This post pertains to inspections that are customary in the DC Metro area. It's well known in the real estate industry that buyers should always get a home inspection done on the property unless they're buying a property to be torn down. Unfortunately, many agents also don’t understand that a general home inspection is usually not enough to give you a full picture of the condition of the property. For example, home inspectors (general inspectors) simply look inside the fireplace. They’ll open/close the damper and they’ll also look at the chimney on the exterior of the property and on the roof. They’ll let you know if a chimney cap is missing, a damper isn’t working, etc. What the general inspector won’t be able to tell you is the condition of the flu (masonry or metal) because he/she doesn’t insert a camera in to the flu and inspect it. A chimney inspector will provide a very detailed inspection of the chimney and will get back to you with a written report showing any areas of concern. Chimneys can be very dangerous to homeowners if there are cracks in the flu. A qualified chimney inspector is the only contractor who can make sure you’re not buying a home with a chimney that needs to have a flu insert installed or possible major work on the masonry.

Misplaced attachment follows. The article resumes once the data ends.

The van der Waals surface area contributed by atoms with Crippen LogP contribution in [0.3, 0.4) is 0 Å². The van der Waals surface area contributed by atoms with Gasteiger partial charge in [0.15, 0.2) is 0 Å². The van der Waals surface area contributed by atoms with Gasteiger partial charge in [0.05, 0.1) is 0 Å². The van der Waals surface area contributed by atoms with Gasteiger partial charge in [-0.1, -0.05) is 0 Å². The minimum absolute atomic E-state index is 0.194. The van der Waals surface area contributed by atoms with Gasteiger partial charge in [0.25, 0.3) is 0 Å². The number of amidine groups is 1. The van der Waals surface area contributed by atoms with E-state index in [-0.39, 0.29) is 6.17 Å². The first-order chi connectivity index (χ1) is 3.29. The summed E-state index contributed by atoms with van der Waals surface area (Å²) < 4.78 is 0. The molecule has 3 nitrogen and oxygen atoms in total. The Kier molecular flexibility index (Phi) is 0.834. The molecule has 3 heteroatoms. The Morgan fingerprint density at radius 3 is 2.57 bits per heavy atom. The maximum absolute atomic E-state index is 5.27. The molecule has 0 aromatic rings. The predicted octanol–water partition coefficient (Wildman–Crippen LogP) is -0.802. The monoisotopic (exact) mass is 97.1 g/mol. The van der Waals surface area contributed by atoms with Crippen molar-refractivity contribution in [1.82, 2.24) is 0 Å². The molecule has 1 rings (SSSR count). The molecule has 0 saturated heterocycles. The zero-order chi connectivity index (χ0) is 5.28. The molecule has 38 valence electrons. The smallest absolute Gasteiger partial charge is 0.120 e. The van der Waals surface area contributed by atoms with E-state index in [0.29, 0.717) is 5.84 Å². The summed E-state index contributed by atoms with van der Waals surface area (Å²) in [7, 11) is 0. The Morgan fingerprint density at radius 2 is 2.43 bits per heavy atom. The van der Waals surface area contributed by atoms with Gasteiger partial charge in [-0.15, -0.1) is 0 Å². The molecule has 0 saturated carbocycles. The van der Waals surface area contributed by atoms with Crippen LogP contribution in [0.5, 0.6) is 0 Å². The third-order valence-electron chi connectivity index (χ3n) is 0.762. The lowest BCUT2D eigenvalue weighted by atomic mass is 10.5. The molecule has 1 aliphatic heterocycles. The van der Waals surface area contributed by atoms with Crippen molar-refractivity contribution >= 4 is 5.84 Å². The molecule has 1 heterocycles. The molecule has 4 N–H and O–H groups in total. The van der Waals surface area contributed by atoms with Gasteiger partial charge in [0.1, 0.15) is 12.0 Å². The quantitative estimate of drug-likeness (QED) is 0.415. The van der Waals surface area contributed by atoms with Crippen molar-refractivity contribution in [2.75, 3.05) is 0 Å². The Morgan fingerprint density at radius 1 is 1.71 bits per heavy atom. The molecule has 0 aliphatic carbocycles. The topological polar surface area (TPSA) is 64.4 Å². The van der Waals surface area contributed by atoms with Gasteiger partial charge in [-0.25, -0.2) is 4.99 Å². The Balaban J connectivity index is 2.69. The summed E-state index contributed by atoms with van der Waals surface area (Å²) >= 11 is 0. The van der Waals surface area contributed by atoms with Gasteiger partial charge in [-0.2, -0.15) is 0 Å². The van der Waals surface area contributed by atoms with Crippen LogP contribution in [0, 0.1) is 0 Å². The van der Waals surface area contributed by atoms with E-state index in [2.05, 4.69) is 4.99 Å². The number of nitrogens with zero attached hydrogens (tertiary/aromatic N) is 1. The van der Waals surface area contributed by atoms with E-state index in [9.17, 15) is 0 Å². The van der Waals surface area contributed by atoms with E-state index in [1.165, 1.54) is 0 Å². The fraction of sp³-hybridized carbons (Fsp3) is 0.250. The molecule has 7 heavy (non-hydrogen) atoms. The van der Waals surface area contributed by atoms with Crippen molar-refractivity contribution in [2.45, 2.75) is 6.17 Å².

What are the other inspections that you should consider? Definitely a wood-destroying pest inspection, radon inspection, possibly a roof inspection if the home inspector indicates that the roof is not in good shape, etc. A well and/or septic inspection is a must unless the Seller is going to provide a certificate for them stating that they’ve been inspected by qualified contractors and they’re functioning as they should. If your home inspector indicates that there’s a possible settlement issue with the home, you definitely should hire a foundation contractor/structural engineer to take a look at it. If your home inspector states that he/she suspects mold in the property, a mold inspection is called for. You don’t need to find out that the property is infested with mold after you’ve gone to settlement. An industrial hygienist is called for if you suspect mold. Not only to test but to remediate.
And...who could forget lead paint? Thorough lead paint inspections normally cost approx. $500. There are some tests that cost much less, but may not be as effective at detecting lead. It's worth it here to do the research and make sure you understand how the test is done before trying to save money on the testing.
There are other inspections that you might want to consider based on the property that you’ve chosen and the findings of your home inspector. Make sure your home inspector is ASHI or NAHI-certified and getting a referral from another homeowner who was happy with their inspector is always a good idea.